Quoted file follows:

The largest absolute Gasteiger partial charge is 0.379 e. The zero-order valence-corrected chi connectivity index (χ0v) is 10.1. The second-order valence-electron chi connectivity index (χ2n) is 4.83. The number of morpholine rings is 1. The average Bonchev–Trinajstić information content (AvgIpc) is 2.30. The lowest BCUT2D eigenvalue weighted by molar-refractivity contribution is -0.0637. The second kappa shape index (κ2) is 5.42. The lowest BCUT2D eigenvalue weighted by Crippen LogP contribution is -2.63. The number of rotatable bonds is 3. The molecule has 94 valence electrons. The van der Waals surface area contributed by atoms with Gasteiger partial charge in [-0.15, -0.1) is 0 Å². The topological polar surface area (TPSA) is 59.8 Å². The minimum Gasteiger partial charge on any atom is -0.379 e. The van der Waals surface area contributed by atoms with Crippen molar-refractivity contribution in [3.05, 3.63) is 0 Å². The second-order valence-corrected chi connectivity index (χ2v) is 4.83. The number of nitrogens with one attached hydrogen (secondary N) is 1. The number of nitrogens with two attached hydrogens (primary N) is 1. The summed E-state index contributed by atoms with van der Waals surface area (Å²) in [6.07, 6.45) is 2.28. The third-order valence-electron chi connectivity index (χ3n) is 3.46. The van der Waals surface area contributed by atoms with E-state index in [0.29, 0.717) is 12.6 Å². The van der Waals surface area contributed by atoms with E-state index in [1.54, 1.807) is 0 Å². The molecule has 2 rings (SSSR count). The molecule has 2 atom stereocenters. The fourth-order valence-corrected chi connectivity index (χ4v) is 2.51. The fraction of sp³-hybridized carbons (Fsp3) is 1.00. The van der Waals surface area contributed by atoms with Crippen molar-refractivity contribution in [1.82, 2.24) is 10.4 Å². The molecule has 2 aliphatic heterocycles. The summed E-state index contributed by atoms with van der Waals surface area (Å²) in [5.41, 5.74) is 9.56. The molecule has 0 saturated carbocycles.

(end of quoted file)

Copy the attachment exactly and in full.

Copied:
The largest absolute Gasteiger partial charge is 0.379 e. The zero-order valence-corrected chi connectivity index (χ0v) is 10.1. The second-order valence-electron chi connectivity index (χ2n) is 4.83. The number of morpholine rings is 1. The average Bonchev–Trinajstić information content (AvgIpc) is 2.30. The lowest BCUT2D eigenvalue weighted by molar-refractivity contribution is -0.0637. The second kappa shape index (κ2) is 5.42. The lowest BCUT2D eigenvalue weighted by Crippen LogP contribution is -2.63. The number of rotatable bonds is 3. The molecule has 94 valence electrons. The van der Waals surface area contributed by atoms with Gasteiger partial charge in [-0.15, -0.1) is 0 Å². The topological polar surface area (TPSA) is 59.8 Å². The minimum Gasteiger partial charge on any atom is -0.379 e. The van der Waals surface area contributed by atoms with Crippen molar-refractivity contribution in [3.05, 3.63) is 0 Å². The second-order valence-corrected chi connectivity index (χ2v) is 4.83. The number of nitrogens with one attached hydrogen (secondary N) is 1. The number of nitrogens with two attached hydrogens (primary N) is 1. The summed E-state index contributed by atoms with van der Waals surface area (Å²) in [6.07, 6.45) is 2.28. The third-order valence-electron chi connectivity index (χ3n) is 3.46. The van der Waals surface area contributed by atoms with E-state index in [0.29, 0.717) is 12.6 Å². The van der Waals surface area contributed by atoms with E-state index in [1.54, 1.807) is 0 Å². The molecule has 2 rings (SSSR count). The molecule has 2 atom stereocenters. The fourth-order valence-corrected chi connectivity index (χ4v) is 2.51. The fraction of sp³-hybridized carbons (Fsp3) is 1.00. The van der Waals surface area contributed by atoms with Crippen molar-refractivity contribution in [1.82, 2.24) is 10.4 Å². The molecule has 2 aliphatic heterocycles. The summed E-state index contributed by atoms with van der Waals surface area (Å²) in [5.41, 5.74) is 9.56. The molecule has 0 saturated carbocycles.